Wille and the Bandits head to Shoreham’s Ropetackle on Wednesday, March 6 on the back of their new album Paths, released on their own independent label Farm Hand Records on February 1.
Frontman and guitarist Wille Edwards said: “This is the album we have always wanted to make since the start of the band. We have always been hugely eclectic, but on this album, we have remained eclectic, but incorporated it into an underlying theme and sound across the album. We have very much mixed modern elements of recording with a more retro sound which has worked very well, and I think has created something very special. I think our intention has always been to be as creative as possible and new instruments give you the chance to apply new textures to your music and soundscapes, which we have always been drawn to. We have never been one of these bands that have set out to sound like someone else or target a certain market.
“We do what interests us as musicians and I think our audiences pick up on that. It appears to me that in the 60s and 70s bands could be experimental and that is where some of the best music comes from, when you are playing out of your comfort zone. Sometimes I feel that mainstream music is encouraged to conform to a pigeon hole, but with the internet it is also possible to have access to so much music from different periods and places, and it is easier to purchase unusual instruments, so we live in a world now where music should be at its most mature and knowledgeable.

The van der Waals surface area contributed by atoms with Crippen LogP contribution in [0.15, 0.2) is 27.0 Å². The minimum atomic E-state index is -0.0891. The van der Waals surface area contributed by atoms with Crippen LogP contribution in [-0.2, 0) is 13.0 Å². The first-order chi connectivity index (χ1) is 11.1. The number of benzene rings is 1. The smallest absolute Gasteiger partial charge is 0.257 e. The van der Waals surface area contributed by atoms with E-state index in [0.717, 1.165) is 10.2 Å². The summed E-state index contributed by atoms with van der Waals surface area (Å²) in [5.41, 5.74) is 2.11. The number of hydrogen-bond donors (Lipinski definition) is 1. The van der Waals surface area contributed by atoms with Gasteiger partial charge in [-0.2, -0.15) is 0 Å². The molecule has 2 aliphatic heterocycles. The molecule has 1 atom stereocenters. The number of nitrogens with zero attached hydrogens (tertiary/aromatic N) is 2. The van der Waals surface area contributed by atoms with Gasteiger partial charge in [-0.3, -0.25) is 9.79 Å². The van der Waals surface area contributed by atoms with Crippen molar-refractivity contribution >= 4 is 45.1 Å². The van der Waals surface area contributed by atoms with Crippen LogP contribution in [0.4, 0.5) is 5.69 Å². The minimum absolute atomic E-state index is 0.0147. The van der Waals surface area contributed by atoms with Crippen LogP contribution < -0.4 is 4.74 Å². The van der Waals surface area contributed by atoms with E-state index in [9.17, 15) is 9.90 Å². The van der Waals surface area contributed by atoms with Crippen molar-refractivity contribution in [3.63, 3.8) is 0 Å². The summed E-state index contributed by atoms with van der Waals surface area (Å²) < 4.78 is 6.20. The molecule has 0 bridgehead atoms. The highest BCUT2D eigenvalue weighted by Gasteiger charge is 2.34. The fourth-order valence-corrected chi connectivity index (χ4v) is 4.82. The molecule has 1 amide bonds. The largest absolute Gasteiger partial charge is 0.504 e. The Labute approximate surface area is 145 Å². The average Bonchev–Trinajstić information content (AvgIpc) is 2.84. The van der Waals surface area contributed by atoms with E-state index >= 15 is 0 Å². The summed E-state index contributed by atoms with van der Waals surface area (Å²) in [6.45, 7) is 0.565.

“One great thing about this record is that we recorded it back in the West Country and independently, so we didn’t have anyone to answer to and could make the record we wanted to. Also, being close to home we knew fantastic musicians who could come in and guest and had huge guitar and amp collections which we could borrow to get the sounds we needed.”
The band has recently toured with bands including Deep Purple and Status Quo.
“It was so strange as we went from playing tiny Cornish pubs to arenas, so it was a bit surreal at first and very nerve-racking, but we learnt so much from both these acts. When touring with Status Quo they really took us under their wing, they loved our ethos. Francis and Rick – God rest his soul – used to laugh as we would park and sleep next to their massive, shiny tour bus in our old and battered LDV postal van, all sleeping on top of each other around the gear on every night of the tour. They used to tell us that we reminded them of the days when they used to do the same and kept encouraging us to just keep at it. They kept inviting us back to play with them and we became good friends.
“Deep Purple were also very good to us. All the band watched most of our sets each night from the side of the stage and Don Airey offered to play Hammond on our last record which was amazing. With Deep Purple we actually got an encore on the support slot, which the guys said had never happened before. We had standing ovations most nights, which I think gave us the confidence that our music could fill arenas and it maybe needed to move out of Cornish pubs and onto the bigger stages which it now has.”